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Dresden Orchestra Performs with Alphorns on East German Tower Blocks

Alphorn player Anna Katharina Schumann rehearses for "Sky above Prohlis" on some of the highest roofs in Dresden.

Sky Above Prohlis | Dresdner Sinfoniker perform on East German tower blocks | photo: Therese Menzel

Repertoire from three centuries are heard from buildings of Socialist Brutalism. The event is also an answer to the pandemic crisis.

DRESDEN, SAXONY, GERMANY, September 7, 2020 / -- On 12th September 2020 | 5pm | the Dresdner Sinfoniker will face the challenges posed by the pandemic crisis. Alphorns and brass instruments will be positioned on some of the highest roofs in Dresden, performing pieces of the Venetian Renaissance, incidental music as well as a contemporary work by Markus Lehmann-Horn, which is specifically composed for this occasion.

A musical experience out of the ordinary

The setup is spectacular. Sixteen alphorns, nine trumpets and four tubas are located on the roofs of neighbouring tower blocks in Prohlis and will be heard from 50 metres above the ground. Four Dà Gǔ drums and further percussion instruments are positioned at the nearby car park on top of a local shopping centre, complimenting the performance. The compositions played at the concert all embrace the idea that several groups of musicians communicate over great distances.

A captivating musical journey

The open-air concert starts with a breath-taking ‘Fanfare’, composed for the 1984 Olympic Games by film composer John Williams. The spirit of the games comes to life, welcoming the global diversity of all nations. The following work by Venetian composer Giovanni Gabrieli was written 400 years earlier, being inspired by the idea of widely separated groups of musicians in San Marco performing polyphonic pieces. In the Dresden concert, the basilica’s alcoves transform into modern rooftops. The highlight of the evening will be premiere of Markus Lehmann-Horn’s newly commissioned piece, composed for the setup of this concert.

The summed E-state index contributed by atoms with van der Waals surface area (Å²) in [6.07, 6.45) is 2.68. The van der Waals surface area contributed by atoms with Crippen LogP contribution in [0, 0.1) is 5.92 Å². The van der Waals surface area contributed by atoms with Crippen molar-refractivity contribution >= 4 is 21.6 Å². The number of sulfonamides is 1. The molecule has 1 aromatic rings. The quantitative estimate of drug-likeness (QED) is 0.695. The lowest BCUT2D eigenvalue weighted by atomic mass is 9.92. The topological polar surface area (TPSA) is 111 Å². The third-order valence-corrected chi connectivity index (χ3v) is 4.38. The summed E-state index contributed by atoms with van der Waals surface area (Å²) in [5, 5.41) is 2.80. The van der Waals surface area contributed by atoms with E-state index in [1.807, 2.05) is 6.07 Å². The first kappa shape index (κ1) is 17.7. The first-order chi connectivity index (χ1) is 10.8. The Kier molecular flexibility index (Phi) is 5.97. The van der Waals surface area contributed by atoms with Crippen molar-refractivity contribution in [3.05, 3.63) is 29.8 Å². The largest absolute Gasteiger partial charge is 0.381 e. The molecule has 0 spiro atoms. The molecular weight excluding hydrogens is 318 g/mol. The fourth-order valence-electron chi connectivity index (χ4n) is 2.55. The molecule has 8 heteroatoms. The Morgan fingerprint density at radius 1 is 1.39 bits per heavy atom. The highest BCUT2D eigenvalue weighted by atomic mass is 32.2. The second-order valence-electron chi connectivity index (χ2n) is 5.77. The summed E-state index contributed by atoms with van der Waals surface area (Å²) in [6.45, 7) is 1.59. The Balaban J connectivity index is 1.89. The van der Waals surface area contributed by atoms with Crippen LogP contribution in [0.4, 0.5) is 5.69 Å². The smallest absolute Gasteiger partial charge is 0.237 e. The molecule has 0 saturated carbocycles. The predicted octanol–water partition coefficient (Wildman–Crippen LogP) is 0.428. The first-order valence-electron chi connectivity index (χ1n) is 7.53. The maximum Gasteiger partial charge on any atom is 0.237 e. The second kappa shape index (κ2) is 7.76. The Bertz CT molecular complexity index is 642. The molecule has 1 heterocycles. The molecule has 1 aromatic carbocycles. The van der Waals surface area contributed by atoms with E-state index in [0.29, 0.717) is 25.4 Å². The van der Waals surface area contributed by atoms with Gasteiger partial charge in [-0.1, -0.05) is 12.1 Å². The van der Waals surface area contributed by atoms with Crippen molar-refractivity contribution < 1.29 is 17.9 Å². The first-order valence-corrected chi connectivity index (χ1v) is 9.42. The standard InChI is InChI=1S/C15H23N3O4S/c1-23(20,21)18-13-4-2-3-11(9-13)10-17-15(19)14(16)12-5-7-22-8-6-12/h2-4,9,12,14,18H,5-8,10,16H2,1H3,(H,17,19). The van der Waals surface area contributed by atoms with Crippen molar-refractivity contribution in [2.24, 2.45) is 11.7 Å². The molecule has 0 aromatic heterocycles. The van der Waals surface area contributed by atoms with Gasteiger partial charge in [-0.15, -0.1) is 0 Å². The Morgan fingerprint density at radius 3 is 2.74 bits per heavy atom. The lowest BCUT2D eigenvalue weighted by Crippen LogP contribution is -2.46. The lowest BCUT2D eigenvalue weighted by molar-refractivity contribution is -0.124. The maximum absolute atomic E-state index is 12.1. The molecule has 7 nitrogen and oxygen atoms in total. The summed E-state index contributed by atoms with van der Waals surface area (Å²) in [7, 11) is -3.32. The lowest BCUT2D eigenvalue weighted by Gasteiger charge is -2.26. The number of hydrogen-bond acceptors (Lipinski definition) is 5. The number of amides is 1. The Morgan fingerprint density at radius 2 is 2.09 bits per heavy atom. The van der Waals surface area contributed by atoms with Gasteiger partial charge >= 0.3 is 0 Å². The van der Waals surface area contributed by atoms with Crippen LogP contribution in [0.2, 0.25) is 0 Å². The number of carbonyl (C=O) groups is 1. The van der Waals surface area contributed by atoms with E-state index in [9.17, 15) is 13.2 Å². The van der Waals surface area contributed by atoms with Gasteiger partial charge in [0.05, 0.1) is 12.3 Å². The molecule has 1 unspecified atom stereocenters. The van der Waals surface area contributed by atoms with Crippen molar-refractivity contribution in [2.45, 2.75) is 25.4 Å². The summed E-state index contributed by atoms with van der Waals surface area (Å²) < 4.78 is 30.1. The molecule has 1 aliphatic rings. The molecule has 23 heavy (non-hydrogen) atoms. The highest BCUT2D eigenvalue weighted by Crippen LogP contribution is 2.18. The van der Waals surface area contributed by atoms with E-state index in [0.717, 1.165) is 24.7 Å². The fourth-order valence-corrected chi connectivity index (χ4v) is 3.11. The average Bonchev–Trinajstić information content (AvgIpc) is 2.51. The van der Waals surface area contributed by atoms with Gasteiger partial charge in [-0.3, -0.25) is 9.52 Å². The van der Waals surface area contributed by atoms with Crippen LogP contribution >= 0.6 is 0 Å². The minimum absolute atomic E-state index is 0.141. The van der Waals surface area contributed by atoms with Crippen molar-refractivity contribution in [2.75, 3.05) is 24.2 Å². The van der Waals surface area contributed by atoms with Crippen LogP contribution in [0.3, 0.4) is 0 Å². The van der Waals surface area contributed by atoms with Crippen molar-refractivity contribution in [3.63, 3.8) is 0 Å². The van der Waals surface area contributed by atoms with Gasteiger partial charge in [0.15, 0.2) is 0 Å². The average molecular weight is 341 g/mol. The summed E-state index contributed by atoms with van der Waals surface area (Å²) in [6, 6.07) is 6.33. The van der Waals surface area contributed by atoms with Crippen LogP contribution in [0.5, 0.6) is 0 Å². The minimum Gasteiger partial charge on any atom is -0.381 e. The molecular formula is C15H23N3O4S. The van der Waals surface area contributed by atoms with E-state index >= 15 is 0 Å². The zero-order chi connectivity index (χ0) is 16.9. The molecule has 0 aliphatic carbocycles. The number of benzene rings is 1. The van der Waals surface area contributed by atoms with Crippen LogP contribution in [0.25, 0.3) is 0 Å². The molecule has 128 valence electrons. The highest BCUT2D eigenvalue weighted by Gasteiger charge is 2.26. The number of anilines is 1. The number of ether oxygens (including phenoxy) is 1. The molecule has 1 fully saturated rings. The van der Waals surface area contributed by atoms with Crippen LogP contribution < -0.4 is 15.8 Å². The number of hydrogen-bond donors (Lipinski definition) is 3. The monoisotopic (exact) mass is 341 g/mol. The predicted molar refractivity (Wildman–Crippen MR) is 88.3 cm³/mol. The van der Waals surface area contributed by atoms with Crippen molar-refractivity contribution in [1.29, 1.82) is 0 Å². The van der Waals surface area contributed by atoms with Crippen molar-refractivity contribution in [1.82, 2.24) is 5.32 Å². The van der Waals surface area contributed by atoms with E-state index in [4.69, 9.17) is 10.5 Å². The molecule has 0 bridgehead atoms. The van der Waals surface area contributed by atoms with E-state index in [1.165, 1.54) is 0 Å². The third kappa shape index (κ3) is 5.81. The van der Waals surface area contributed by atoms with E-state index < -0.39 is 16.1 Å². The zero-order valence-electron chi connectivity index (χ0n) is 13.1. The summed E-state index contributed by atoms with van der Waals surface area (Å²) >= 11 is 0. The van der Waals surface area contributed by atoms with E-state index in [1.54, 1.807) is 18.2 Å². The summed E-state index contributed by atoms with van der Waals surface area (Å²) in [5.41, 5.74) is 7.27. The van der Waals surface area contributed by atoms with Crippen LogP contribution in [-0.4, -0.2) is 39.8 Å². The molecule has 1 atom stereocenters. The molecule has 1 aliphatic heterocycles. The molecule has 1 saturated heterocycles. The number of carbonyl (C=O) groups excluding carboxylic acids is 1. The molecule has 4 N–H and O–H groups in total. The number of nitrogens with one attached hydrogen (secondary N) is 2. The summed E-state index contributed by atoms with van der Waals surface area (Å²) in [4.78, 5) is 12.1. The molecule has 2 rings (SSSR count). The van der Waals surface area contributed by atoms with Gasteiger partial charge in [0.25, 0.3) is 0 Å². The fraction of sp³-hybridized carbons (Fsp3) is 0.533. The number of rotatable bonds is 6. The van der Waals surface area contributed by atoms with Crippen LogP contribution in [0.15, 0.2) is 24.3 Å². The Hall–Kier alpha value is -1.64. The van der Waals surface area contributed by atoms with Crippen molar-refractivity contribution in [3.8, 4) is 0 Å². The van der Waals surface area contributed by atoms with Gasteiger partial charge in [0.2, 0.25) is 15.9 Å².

An innovative concert format

The sky above Prohlis with its tower blocks will become an alpine setting and the entire neighbourhood will be involved. Everyone can listen to the open air concert, guests on street level, passers-by, an audience sitting on the roof terrace of the Prohliszentrum or residents from their balconies. With musicians being hundreds of metres apart, this is not only an extraordinary setting, the event is also an answer to the pandemic crisis.

Markus Rindt
Dresdner Sinfoniker
+49 172 3455687
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